AndyW from uoregon.edu at 5:42pm ET
What was your experience like shooting those commercials for ESPN?

Bill Bradley at 5:44pm ET
It was a lot of fun, particularly the interview for the job where I was asked, "Have you ever done any writing?" Well, yeah, I've written three books, one a best-seller, including the Tax Reform Bill of 1986. And they said, "Have you done any public speaking?" And I said, yes, I've given the keynote address at the Democratic National Convention, and he said, "Well, we mean before big audiences." It was a lot of fun. The people who do the commercials are a lot of fun.
David Janis from warwick.net at 5:44pm ET
What do you remember most from the 1970 championship season?

Bill Bradley at 5:47pm ET
What I remember most is the fifth game against Los Angeles, when Willis (Reed) fell and injured his leg. We went into the locker room and redesigned our whole offense. We ran a zone offense against the Lakers, even though they were playing man-to-man. And we won that fifth game. We couldn't have won the series without that. What I also remember, which I write about in Values of the Game was before the seventh game. We didn't know if Willis would play, but we heard this roar as he came out on the floor, and Jerry West and Elgin Baylor stopped their warmups to watch him take the floor. Then the first time he touched the ball he hit about an 18-footer and the crowd just went wild. Those are the moments that I most remember.
chris from splitrock.net at 5:47pm ET
I heard you used to dribble down the cobblestone main street with your eyes closed in Crystal City?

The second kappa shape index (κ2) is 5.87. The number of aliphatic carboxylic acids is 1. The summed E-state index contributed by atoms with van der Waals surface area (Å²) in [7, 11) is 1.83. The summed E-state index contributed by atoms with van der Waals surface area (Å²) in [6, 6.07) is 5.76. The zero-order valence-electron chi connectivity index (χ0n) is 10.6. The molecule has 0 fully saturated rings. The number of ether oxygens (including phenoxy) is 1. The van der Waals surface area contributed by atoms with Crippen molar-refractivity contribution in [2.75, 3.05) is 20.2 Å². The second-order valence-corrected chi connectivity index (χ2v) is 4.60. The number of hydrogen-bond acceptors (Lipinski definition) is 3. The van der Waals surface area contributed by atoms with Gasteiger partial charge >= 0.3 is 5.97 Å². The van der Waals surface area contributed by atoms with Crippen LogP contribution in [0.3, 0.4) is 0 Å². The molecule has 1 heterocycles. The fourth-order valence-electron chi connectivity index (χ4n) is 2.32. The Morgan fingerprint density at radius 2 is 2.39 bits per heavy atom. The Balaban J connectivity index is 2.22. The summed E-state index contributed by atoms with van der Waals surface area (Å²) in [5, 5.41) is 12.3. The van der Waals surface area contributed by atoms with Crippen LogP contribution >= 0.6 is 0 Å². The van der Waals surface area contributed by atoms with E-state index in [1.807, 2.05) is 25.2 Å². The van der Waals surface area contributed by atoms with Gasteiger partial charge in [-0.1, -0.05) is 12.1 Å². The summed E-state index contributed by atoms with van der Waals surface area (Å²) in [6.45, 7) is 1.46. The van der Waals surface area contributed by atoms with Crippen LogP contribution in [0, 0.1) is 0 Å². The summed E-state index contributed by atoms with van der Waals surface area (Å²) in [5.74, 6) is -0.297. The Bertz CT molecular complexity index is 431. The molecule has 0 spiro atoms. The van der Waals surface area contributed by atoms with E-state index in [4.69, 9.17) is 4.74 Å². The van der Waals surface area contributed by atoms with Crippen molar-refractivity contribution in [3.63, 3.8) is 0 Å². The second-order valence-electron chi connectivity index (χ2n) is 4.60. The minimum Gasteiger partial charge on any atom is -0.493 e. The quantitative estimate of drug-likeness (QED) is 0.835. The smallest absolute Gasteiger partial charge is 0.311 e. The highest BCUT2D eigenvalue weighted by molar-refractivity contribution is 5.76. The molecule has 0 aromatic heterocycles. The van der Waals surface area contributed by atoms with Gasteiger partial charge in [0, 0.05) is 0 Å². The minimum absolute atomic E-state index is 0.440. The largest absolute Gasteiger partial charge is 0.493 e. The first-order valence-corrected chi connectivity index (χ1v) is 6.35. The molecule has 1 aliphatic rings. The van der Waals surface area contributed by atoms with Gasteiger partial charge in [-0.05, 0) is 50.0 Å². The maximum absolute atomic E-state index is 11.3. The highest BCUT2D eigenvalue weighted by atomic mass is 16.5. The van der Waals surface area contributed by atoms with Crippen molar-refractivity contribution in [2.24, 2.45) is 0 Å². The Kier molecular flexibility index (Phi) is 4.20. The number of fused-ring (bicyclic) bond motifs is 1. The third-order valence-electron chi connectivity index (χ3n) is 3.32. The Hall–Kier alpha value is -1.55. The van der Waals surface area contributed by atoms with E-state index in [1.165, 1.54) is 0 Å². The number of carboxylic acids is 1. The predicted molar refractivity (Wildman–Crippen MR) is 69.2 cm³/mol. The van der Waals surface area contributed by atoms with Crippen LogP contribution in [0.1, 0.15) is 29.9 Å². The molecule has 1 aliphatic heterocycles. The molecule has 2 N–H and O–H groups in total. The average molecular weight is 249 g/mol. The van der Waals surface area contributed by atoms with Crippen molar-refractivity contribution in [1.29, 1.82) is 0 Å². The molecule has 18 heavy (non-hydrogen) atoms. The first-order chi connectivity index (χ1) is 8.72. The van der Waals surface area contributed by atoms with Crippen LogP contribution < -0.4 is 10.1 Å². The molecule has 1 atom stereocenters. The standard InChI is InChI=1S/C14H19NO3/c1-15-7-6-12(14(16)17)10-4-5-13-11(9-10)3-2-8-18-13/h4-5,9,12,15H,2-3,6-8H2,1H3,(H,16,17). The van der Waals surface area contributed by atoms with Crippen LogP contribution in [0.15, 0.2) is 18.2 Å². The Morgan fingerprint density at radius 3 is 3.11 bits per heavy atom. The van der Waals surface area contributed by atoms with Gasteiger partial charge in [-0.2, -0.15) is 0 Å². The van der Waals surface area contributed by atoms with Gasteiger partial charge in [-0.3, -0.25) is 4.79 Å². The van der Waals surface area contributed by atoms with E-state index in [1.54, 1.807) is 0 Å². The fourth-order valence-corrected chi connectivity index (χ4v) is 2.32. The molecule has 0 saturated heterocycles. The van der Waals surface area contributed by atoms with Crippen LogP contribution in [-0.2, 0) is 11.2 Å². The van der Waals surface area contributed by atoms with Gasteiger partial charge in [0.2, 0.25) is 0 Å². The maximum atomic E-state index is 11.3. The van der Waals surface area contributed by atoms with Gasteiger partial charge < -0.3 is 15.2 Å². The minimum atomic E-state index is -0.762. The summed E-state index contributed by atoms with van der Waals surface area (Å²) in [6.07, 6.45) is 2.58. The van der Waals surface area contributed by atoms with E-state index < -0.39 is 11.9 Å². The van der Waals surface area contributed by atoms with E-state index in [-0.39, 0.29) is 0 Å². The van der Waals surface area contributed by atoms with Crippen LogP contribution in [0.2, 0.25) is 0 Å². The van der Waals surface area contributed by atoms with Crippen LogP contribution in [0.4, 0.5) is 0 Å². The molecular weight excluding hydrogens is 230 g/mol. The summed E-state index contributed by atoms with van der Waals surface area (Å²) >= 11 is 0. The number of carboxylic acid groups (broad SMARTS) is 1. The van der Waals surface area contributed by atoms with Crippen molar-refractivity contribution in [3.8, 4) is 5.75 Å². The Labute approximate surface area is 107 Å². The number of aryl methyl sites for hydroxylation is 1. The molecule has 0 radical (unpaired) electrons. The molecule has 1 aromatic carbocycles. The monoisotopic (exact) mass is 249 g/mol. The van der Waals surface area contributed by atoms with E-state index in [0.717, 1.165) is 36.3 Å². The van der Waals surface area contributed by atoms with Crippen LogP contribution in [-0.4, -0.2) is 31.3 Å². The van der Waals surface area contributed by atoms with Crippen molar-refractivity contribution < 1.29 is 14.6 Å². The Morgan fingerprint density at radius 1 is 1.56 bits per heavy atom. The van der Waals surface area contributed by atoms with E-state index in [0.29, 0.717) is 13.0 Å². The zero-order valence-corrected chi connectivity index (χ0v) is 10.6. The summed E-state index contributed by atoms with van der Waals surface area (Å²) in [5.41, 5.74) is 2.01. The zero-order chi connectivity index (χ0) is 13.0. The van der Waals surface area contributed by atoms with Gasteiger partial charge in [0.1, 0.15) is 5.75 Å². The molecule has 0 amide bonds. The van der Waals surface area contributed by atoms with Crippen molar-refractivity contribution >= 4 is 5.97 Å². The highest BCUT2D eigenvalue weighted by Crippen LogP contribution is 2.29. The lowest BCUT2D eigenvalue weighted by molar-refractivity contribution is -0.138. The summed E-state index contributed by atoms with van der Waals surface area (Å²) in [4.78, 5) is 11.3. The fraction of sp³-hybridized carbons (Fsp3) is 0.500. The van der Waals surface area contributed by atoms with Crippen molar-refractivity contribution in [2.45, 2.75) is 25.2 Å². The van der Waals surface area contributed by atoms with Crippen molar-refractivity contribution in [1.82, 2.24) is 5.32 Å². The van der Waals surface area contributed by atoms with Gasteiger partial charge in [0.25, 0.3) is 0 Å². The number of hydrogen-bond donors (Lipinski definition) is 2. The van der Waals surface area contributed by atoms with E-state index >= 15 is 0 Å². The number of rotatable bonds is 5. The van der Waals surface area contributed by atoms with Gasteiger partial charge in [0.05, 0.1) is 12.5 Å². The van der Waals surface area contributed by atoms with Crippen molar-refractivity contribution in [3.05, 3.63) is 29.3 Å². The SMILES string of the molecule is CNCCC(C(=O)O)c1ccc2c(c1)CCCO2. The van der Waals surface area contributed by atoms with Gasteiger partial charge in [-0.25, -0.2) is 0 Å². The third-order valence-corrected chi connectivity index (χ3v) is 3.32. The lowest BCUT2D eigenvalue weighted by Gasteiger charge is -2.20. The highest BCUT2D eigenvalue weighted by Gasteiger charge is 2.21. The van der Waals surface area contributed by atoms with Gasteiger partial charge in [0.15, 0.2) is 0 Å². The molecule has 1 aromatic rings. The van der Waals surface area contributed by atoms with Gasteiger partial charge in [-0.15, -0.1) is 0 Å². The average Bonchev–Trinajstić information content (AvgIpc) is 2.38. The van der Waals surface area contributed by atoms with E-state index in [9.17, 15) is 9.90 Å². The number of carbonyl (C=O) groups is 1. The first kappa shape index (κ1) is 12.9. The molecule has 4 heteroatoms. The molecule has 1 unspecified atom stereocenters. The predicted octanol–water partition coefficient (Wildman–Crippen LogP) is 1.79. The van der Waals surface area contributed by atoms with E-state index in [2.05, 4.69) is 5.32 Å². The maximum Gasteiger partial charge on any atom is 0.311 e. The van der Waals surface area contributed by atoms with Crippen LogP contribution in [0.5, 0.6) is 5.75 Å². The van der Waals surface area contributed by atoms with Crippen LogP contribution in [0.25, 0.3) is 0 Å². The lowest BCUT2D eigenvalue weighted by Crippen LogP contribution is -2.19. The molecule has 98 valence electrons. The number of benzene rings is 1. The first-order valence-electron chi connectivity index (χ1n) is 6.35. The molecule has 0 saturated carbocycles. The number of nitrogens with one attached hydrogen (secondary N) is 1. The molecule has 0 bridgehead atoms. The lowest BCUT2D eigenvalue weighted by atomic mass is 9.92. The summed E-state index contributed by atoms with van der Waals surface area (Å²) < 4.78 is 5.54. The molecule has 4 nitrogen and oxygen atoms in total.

Bill Bradley at 5:48pm ET
No, it is not true. I would wear glasses that prevented me from seeing the ball, and I would put chairs in the gym, and I would dribble around the chairs with those glasses on. But I didn't dribble down the cobblestone streets. What I would do as a kid on those streets is walk with my eyes facing forward while trying to use my peripheral vision to see what was in the store windows.
Jack at 5:48pm ET
During your NBA career, which player gave you fits on defense?

Bill Bradley at 5:49pm ET
John Havlicek was the toughest player for me to guard by far. He constantly moved, and the second he had a half-step he would get the ball. He was relentless.
Joe Ramsay (L.A.) at 5:50pm ET
Sen. Bradley: Can you picture Phil Jackson becoming a politician, and running for office?

Bill Bradley at 5:52pm ET
On some days I could picture that. Phil is very bright; he cares about public issues. He understands people and likes people. He has never talked to me about doing that, but I could see it someday. Although with him taking a year off, I can see him coming back and going to work for another NBA team for several years. He is an extraordinary coach. He writes the foreword to Values of the Game, where he talks about our friendship.

Bill Bradley at 5:52pm ET
I appreciate the chance to chat on NBA.com. Maybe I can come back over the next few months and take a few more of these questions. It was very enjoyable, and I love this game.

at 5:54pm ET
Thank you for joining our live chat with Senator Bill Bradley!